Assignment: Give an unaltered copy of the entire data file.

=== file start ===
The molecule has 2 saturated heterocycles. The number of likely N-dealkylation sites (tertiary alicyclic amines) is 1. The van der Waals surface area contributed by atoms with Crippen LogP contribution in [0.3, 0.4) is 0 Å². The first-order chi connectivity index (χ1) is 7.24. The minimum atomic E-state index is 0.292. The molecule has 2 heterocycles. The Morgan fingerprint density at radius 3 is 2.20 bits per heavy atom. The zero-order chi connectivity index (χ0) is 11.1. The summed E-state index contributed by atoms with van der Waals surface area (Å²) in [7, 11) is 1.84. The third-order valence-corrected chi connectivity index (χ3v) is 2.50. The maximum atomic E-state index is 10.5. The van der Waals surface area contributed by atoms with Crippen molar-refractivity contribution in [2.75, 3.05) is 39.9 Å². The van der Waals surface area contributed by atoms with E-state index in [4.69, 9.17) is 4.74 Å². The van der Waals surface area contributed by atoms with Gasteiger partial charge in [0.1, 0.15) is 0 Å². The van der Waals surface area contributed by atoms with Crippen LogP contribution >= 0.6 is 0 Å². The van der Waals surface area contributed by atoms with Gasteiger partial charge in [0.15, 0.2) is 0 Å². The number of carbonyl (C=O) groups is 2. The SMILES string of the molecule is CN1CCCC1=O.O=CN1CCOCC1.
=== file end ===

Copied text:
The molecule has 2 saturated heterocycles. The number of likely N-dealkylation sites (tertiary alicyclic amines) is 1. The van der Waals surface area contributed by atoms with Crippen LogP contribution in [0.3, 0.4) is 0 Å². The first-order chi connectivity index (χ1) is 7.24. The minimum atomic E-state index is 0.292. The molecule has 2 heterocycles. The Morgan fingerprint density at radius 3 is 2.20 bits per heavy atom. The zero-order chi connectivity index (χ0) is 11.1. The summed E-state index contributed by atoms with van der Waals surface area (Å²) in [7, 11) is 1.84. The third-order valence-corrected chi connectivity index (χ3v) is 2.50. The maximum atomic E-state index is 10.5. The van der Waals surface area contributed by atoms with Crippen molar-refractivity contribution in [2.75, 3.05) is 39.9 Å². The van der Waals surface area contributed by atoms with E-state index in [4.69, 9.17) is 4.74 Å². The van der Waals surface area contributed by atoms with Gasteiger partial charge in [0.1, 0.15) is 0 Å². The van der Waals surface area contributed by atoms with Crippen LogP contribution >= 0.6 is 0 Å². The van der Waals surface area contributed by atoms with Gasteiger partial charge in [0.15, 0.2) is 0 Å². The number of carbonyl (C=O) groups is 2. The SMILES string of the molecule is CN1CCCC1=O.O=CN1CCOCC1.